Finland’s National Agency of Education is now teaching students Christianity isn’t monotheistic.
Helsinki, Finland – Education specialists around the world are well aware Finland’s schools are among the best. Its students routinely outscore those from other countries.
Finland’s education system enjoys a lot of buzz lately. It is considered one of the best education systems in the world. It routinely outperforms the United States in reading, science, and mathematics. And it has been a top performer since the first Program for International Student Assessment (PISA) triennial international survey back in 2000.
What makes the school systems great? Unsurprisingly, the nation has a deep commitment to its children.
“The ideology is to steer through information, support and funding,” writes Finnish National Agency for Education (which sets core curricula requirements). Their stated goal for basic education is “to support pupils’ growth toward humanity and ethically responsible membership of society and to provide them with the knowledge and skills needed in life.” This latitude includes what tests to give, how to evaluate student progress and needs, and even the ability to set daily and weekly timetables.
Such autonomy may sound scary to some parents. What if your child spends all day learning phenomenological regressions of the Konami Code? (Though that would be fascinating). Finland’s parents, however, don’t have such concerns as teaching is a highly respected and professional field in Finland.
With such a reputation, it’s shocking for many to see Finland changing its policy regarding religious education. Students are being taught Christianity isn’t monotheistic. The new lesson plan states Christianity is polytheism covered with a thin veneer of Judaism.
Is Christianity Polytheistic?
The Encyclopedia Britannica defines monotheism as belief in the existence of one god, or in the oneness of God. As such, it is distinguished from polytheism, the belief in the existence of many gods, from atheism, the belief that there is no god, and from agnosticism, the belief that the existence or nonexistence of a god or of gods is unknown or unknowable.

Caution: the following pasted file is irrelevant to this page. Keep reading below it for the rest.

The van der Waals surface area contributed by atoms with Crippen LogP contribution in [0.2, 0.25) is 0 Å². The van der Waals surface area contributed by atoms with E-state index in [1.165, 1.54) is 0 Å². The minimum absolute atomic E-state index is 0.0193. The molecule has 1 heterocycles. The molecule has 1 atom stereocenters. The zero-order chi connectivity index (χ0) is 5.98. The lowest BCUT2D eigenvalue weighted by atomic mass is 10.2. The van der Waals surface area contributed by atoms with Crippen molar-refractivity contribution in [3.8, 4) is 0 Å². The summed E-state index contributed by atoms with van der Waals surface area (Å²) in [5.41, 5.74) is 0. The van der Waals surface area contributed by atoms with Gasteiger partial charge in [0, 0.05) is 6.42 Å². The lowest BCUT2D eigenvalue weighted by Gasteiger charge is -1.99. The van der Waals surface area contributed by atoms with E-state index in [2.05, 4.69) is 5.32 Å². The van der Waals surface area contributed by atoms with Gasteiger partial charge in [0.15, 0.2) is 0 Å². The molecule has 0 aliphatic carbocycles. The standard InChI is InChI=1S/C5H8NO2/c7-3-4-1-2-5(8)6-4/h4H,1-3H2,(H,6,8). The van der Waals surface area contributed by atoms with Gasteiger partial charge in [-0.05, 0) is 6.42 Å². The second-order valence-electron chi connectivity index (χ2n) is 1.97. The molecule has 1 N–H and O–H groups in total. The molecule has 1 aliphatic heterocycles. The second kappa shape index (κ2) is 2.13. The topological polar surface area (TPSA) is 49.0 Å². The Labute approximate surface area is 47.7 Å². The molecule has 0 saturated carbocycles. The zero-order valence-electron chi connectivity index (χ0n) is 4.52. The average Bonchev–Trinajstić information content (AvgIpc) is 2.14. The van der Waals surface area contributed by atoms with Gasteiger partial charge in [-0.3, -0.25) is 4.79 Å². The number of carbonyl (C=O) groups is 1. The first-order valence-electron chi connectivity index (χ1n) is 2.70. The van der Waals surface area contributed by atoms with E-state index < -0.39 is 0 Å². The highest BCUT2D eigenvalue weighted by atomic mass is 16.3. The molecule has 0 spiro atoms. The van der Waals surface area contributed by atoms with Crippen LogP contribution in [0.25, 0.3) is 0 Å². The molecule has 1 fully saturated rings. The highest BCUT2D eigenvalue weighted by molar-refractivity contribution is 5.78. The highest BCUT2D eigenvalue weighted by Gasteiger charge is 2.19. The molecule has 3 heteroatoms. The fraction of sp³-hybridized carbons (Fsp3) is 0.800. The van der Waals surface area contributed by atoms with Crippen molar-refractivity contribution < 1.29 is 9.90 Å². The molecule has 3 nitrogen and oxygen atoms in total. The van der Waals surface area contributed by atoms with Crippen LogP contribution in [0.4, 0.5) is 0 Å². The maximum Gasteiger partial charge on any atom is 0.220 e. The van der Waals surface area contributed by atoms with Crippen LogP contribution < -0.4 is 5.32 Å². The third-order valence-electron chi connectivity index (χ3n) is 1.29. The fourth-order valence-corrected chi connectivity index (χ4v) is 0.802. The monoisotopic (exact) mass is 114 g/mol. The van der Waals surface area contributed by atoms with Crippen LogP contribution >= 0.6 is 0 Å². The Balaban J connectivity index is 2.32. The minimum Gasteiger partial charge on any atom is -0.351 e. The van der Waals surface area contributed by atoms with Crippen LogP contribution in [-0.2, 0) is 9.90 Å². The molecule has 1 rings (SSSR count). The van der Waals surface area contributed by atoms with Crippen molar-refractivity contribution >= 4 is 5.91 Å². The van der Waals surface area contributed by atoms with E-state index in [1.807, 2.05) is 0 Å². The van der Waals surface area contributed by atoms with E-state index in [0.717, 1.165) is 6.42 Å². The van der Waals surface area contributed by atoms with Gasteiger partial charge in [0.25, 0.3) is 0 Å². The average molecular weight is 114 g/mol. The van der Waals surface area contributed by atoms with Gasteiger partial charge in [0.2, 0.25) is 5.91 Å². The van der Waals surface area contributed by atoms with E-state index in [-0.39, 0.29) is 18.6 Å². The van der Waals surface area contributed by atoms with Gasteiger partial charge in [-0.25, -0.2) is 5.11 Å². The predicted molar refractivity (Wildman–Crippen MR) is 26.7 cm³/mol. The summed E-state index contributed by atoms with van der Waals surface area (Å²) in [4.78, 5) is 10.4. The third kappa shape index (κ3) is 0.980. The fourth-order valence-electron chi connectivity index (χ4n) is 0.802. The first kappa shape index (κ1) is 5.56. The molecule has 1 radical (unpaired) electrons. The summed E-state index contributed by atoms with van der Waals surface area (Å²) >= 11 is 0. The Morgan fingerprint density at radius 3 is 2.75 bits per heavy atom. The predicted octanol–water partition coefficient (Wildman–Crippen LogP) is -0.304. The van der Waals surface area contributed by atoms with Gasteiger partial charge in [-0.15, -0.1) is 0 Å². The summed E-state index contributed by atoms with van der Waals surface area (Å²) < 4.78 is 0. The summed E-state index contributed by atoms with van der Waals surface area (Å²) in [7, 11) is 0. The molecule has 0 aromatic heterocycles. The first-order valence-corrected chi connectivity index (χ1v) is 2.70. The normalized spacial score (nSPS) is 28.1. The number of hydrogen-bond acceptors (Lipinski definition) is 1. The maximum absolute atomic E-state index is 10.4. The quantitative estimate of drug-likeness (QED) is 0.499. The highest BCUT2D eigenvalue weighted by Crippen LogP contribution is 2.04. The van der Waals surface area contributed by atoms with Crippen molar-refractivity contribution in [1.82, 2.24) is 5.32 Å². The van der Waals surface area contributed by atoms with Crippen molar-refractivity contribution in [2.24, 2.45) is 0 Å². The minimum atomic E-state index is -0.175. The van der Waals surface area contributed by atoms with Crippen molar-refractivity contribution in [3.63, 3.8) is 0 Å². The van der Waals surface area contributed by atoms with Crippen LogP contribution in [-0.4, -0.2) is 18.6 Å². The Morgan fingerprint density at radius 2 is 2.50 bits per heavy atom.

Christians around the world self-identify as worshipping one God. Whether an adherent is Catholic, Orthodox, or Methodist they will say God is One. He is indivisible. He is absolute.
So why is Finland sailing into uncharted waters with what many Finns are calling Speaking Truth to Mythology?
Andrew Canard is the Minister that heads the National Agency of Education. While he did not lead the charge in creating the new policy that Christianity to be more like the polytheistic faith of Hindus than the monotheistic beliefs of Jews and Muslims, he is fully committed to the new curriculum:
The Christian Trinity is at the heart of how to classify the faith, isn’t it? Traditional Christianity asserts there are three personalities who make up the godhead. The Father, the Son, and the Holy Spirit while separate individuals partake of the same substance. The last time I checked three is more than one. At its best, Christianity is poly-monotheism. And that’s why we’re teaching our kids that Christianity is poly-monotheism.
A snap poll of Jews and Muslims show 93% agree Christianity may be a lot of things, but it isn’t monotheism. One anonymous respondent stated, “First, they mistranslated our book, and then they tell us the One God has a multiple personality disorder? Feh! This is just paganism with a Jewish wrapper around it.”
Evangelicals Are Enraged
It’s an election year in the United States of America. The President is being tried in the Senate. Passions are already high. Finland may just be the straw that breaks the evangelical back. Ministers, reverends, televangelists are shouting from their pulpits about the evils of a good education.
“Jesus never went to a public school,” one man of God noted. “He came out perfect.”
These faith-based shepherds are telling their sheep to boycott anything that has to do with Finland. Of course, many don’t know what a Finland is. As with anything else, evangelical leaders are ready to “educate” their followers on the who, what, why, where, and hows of hate.
President Trump has yet to comment on this crisis. It’s only a matter of time before he opens up the Good Book and reads from Two Corinthians for guidance.